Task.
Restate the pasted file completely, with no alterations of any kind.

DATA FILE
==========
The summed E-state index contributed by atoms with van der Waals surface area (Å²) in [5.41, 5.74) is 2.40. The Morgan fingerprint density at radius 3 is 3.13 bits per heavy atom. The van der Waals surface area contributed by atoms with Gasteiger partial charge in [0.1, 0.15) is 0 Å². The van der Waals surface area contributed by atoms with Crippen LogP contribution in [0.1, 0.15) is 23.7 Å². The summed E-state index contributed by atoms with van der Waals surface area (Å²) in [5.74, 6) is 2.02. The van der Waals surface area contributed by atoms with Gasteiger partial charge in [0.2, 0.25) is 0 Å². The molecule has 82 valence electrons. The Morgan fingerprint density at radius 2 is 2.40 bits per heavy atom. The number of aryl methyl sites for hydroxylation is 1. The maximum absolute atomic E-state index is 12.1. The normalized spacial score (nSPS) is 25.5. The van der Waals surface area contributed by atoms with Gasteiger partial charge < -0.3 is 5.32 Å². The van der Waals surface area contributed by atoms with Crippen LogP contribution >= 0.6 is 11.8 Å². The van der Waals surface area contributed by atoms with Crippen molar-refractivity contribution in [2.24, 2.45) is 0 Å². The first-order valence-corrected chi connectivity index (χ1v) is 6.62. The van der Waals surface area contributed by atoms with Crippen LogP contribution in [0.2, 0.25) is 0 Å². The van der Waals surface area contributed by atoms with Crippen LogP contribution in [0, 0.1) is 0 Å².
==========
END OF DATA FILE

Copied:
The summed E-state index contributed by atoms with van der Waals surface area (Å²) in [5.41, 5.74) is 2.40. The Morgan fingerprint density at radius 3 is 3.13 bits per heavy atom. The van der Waals surface area contributed by atoms with Gasteiger partial charge in [0.1, 0.15) is 0 Å². The van der Waals surface area contributed by atoms with Crippen LogP contribution in [0.1, 0.15) is 23.7 Å². The summed E-state index contributed by atoms with van der Waals surface area (Å²) in [5.74, 6) is 2.02. The van der Waals surface area contributed by atoms with Gasteiger partial charge in [0.2, 0.25) is 0 Å². The molecule has 82 valence electrons. The Morgan fingerprint density at radius 2 is 2.40 bits per heavy atom. The number of aryl methyl sites for hydroxylation is 1. The maximum absolute atomic E-state index is 12.1. The normalized spacial score (nSPS) is 25.5. The van der Waals surface area contributed by atoms with Gasteiger partial charge < -0.3 is 5.32 Å². The van der Waals surface area contributed by atoms with Crippen LogP contribution >= 0.6 is 11.8 Å². The van der Waals surface area contributed by atoms with Crippen molar-refractivity contribution in [2.24, 2.45) is 0 Å². The first-order valence-corrected chi connectivity index (χ1v) is 6.62. The van der Waals surface area contributed by atoms with Crippen LogP contribution in [0.2, 0.25) is 0 Å². The van der Waals surface area contributed by atoms with Crippen LogP contribution in [0, 0.1) is 0 Å².